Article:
Endovenous laser treatment: Is there a clinical difference between using a 1500 nm and a 980 nm diode laser? A multicenter randomised clinical trial
Research output: Contribution to journal › Article › Scientific › peer-review
|Number of pages||8|
|Publication status||Published - Aug 2011|
|Publication type||A1 Journal article-refereed|
Aim. We compared the use of two different laser wavelengths in the treatment of great saphenous vein (GSV) reflux: the 1500 nm versus the 980 nm diode laser. We studied the occlusion rates and noted possible side-effects. Methods. In three centers 180 great saphenous veins were treated with endovenous laser ablation (EVLA). By random selection half of the patients were treated with a 980 nm laser and half with a 1500 nm laser. A Duplex scan was scheduled at one month and six months postoperatively. Ecchymosis was measured at one week using a calculated scale. In addition the need for analgesics, the induration around the treated vein and patient satisfaction rate were noted. At two weeks postoperatively a quality of life score (CIVIQ2) was obtained. Results. The complete occlusion rates at six months were not statistical significant different between both groups (95.5% for 980 nm and 93.1% for 1500 nm). Most of the non-occluded veins had a filiform internal lumen and did not show reflux. There was no significant difference in the postoperative appearance of ecchymosis (P=0.09). Patients treated with a 1500 laser had less induration around the treated vein (P=0.002), less need to take analgetics (1.8 days versus 2.9 days) and had a better postoperative quality of life (P=0.018). The patient satisfaction rate did not differ in the two groups. Conclusion. Using a 1500 nm diode laser in the treatment of an incompetent GSV, compared to the use of a 980 nm laser, results in similar occlusion rates at six months, but somewhat less side-effects.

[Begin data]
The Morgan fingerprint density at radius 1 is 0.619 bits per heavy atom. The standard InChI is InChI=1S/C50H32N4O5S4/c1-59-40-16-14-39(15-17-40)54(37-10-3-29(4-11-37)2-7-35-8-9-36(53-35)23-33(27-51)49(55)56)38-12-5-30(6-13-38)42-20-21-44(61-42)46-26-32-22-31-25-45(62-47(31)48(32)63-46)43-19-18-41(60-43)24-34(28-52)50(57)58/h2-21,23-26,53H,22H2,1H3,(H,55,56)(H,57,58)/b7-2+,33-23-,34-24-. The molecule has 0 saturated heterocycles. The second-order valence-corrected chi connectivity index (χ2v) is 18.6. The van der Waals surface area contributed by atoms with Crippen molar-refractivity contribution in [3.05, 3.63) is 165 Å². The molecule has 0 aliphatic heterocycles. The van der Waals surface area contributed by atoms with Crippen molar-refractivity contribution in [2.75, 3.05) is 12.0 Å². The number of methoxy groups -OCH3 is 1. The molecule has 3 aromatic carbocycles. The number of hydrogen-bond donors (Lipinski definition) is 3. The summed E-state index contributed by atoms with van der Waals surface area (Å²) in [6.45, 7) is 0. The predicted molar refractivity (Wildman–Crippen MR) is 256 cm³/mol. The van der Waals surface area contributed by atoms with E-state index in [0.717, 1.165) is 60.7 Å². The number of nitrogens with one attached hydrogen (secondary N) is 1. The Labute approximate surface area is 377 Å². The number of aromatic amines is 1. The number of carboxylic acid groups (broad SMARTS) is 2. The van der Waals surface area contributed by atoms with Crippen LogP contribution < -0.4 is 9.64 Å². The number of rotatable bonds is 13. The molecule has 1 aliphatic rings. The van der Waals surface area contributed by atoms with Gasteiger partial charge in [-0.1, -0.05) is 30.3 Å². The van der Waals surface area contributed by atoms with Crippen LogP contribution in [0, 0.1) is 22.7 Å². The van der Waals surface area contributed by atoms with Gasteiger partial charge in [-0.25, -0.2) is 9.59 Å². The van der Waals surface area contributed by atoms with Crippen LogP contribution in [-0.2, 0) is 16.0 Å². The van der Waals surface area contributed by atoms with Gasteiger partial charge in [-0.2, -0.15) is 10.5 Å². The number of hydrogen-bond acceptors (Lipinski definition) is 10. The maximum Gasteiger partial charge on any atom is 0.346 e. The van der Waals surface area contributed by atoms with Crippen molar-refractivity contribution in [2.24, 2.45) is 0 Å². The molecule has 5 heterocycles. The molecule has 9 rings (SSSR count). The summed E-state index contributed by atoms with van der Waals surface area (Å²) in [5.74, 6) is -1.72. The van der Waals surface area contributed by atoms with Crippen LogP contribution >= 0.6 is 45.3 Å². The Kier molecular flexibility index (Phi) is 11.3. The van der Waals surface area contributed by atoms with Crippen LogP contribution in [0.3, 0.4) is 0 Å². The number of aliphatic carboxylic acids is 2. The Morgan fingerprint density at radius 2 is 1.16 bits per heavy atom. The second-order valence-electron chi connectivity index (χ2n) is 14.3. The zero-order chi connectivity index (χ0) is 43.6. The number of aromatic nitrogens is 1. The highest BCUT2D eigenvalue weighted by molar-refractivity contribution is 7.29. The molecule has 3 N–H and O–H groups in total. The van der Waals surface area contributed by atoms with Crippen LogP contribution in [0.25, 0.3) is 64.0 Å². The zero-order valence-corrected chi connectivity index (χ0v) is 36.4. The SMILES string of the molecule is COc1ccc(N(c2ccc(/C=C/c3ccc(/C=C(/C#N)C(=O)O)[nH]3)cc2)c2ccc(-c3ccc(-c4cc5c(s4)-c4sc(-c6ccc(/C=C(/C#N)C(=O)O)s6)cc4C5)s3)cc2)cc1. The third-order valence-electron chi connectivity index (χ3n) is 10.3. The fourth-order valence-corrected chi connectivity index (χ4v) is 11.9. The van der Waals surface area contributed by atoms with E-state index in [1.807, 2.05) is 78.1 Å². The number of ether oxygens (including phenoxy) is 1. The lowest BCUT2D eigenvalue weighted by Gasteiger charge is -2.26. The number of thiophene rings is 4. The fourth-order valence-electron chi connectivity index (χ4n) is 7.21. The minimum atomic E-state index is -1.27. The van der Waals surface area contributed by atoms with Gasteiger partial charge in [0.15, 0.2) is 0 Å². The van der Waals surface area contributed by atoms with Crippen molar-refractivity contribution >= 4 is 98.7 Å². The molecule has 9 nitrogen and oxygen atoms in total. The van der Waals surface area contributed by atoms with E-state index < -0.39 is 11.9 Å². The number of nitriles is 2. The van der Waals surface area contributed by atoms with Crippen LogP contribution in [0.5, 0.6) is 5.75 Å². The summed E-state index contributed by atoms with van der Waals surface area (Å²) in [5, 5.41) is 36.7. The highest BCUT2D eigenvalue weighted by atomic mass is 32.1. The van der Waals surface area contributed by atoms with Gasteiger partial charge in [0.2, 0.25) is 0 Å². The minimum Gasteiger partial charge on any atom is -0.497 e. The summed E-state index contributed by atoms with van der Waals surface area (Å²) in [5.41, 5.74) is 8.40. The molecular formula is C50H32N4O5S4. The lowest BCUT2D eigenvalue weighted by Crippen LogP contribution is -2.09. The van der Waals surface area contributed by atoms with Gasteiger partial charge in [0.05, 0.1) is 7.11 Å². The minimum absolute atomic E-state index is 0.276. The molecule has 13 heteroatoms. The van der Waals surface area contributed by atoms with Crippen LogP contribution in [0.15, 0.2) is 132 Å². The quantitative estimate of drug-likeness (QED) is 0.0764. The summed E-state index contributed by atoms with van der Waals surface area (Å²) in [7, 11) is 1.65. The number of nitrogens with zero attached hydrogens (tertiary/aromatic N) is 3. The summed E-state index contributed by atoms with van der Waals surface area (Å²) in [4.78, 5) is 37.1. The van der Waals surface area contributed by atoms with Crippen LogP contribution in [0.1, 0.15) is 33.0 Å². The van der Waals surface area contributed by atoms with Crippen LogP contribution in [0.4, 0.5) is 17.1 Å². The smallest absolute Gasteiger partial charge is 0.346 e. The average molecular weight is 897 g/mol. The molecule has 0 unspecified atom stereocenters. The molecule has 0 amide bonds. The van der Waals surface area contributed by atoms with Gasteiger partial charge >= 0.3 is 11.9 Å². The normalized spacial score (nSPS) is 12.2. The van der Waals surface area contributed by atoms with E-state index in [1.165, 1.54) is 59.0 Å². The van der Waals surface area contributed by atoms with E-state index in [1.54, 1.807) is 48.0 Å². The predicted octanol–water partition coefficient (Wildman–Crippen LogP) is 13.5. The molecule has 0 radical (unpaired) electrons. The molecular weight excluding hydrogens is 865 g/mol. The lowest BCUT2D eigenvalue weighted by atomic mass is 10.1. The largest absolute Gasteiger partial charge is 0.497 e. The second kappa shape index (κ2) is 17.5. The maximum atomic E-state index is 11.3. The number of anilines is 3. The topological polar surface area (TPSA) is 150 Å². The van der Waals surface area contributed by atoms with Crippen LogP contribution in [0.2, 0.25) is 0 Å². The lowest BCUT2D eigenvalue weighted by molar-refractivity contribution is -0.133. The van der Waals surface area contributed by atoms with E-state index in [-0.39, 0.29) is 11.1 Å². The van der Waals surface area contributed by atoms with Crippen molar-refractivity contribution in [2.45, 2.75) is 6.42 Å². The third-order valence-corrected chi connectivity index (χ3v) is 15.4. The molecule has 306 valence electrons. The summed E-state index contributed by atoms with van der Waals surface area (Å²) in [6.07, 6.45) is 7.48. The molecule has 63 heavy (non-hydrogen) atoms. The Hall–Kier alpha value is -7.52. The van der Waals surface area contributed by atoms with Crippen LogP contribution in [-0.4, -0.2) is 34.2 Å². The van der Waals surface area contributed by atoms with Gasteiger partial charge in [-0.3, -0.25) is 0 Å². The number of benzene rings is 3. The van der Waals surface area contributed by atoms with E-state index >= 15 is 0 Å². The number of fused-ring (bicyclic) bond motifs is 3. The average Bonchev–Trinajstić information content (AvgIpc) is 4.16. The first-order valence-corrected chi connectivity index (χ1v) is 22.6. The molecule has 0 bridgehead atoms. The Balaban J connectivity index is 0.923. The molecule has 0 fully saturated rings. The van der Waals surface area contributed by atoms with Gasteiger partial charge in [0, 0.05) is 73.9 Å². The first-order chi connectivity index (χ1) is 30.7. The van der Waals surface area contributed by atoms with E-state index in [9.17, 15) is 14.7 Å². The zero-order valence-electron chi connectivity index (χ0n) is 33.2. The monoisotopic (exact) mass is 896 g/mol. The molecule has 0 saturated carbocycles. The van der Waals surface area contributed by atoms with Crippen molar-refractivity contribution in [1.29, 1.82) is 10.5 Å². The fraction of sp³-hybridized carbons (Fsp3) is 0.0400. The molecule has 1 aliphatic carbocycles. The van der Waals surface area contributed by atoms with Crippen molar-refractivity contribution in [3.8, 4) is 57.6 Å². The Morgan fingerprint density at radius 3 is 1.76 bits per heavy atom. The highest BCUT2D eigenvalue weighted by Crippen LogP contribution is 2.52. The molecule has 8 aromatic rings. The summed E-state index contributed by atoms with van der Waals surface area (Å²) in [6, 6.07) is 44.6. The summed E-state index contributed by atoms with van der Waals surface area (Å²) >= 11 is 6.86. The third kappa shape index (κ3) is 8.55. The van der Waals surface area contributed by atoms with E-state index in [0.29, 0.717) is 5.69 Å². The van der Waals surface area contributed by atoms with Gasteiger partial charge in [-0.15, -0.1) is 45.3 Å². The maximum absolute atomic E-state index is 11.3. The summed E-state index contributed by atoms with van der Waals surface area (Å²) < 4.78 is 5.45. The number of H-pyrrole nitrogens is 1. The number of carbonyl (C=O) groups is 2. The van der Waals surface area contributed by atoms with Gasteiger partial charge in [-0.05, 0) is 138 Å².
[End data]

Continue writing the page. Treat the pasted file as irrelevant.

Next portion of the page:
ASJC Scopus subject areas
- Ablation techniques, Laser therapy, Varicose veins